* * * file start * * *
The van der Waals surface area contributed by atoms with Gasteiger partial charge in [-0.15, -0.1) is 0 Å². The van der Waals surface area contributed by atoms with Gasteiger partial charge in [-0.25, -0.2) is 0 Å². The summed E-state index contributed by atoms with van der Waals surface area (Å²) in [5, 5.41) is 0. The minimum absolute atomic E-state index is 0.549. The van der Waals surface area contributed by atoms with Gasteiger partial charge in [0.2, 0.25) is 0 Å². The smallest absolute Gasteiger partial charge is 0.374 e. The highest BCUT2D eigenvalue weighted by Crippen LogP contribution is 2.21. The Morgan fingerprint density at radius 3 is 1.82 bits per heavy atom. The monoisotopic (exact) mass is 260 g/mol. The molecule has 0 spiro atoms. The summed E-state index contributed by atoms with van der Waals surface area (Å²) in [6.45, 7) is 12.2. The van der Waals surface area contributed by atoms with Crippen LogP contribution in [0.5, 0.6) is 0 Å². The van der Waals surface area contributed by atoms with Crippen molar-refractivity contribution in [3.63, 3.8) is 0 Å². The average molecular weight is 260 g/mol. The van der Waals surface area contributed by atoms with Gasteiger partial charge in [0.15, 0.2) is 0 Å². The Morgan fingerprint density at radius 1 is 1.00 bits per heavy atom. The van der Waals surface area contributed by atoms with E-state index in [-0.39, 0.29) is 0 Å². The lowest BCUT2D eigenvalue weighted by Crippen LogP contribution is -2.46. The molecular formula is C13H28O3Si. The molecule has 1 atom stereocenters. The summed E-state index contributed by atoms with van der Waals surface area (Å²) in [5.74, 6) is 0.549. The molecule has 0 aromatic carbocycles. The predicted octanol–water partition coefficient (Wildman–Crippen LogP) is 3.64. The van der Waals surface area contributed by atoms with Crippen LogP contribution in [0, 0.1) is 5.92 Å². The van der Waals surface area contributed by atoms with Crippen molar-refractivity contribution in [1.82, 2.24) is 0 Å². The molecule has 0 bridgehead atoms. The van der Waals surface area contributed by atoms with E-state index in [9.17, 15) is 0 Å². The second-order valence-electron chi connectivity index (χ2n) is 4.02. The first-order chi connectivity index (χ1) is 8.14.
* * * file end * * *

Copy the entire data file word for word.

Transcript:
The van der Waals surface area contributed by atoms with Gasteiger partial charge in [-0.15, -0.1) is 0 Å². The van der Waals surface area contributed by atoms with Gasteiger partial charge in [-0.25, -0.2) is 0 Å². The summed E-state index contributed by atoms with van der Waals surface area (Å²) in [5, 5.41) is 0. The minimum absolute atomic E-state index is 0.549. The van der Waals surface area contributed by atoms with Gasteiger partial charge in [0.2, 0.25) is 0 Å². The smallest absolute Gasteiger partial charge is 0.374 e. The highest BCUT2D eigenvalue weighted by Crippen LogP contribution is 2.21. The Morgan fingerprint density at radius 3 is 1.82 bits per heavy atom. The monoisotopic (exact) mass is 260 g/mol. The molecule has 0 spiro atoms. The summed E-state index contributed by atoms with van der Waals surface area (Å²) in [6.45, 7) is 12.2. The van der Waals surface area contributed by atoms with Crippen LogP contribution in [0.5, 0.6) is 0 Å². The van der Waals surface area contributed by atoms with Crippen molar-refractivity contribution in [3.63, 3.8) is 0 Å². The average molecular weight is 260 g/mol. The van der Waals surface area contributed by atoms with Gasteiger partial charge in [0.15, 0.2) is 0 Å². The Morgan fingerprint density at radius 1 is 1.00 bits per heavy atom. The van der Waals surface area contributed by atoms with E-state index in [-0.39, 0.29) is 0 Å². The lowest BCUT2D eigenvalue weighted by Crippen LogP contribution is -2.46. The molecular formula is C13H28O3Si. The molecule has 1 atom stereocenters. The summed E-state index contributed by atoms with van der Waals surface area (Å²) in [5.74, 6) is 0.549. The molecule has 0 aromatic carbocycles. The predicted octanol–water partition coefficient (Wildman–Crippen LogP) is 3.64. The van der Waals surface area contributed by atoms with Crippen LogP contribution in [0, 0.1) is 5.92 Å². The van der Waals surface area contributed by atoms with Crippen molar-refractivity contribution in [1.82, 2.24) is 0 Å². The molecule has 0 bridgehead atoms. The van der Waals surface area contributed by atoms with E-state index in [9.17, 15) is 0 Å². The second-order valence-electron chi connectivity index (χ2n) is 4.02. The first-order chi connectivity index (χ1) is 8.14.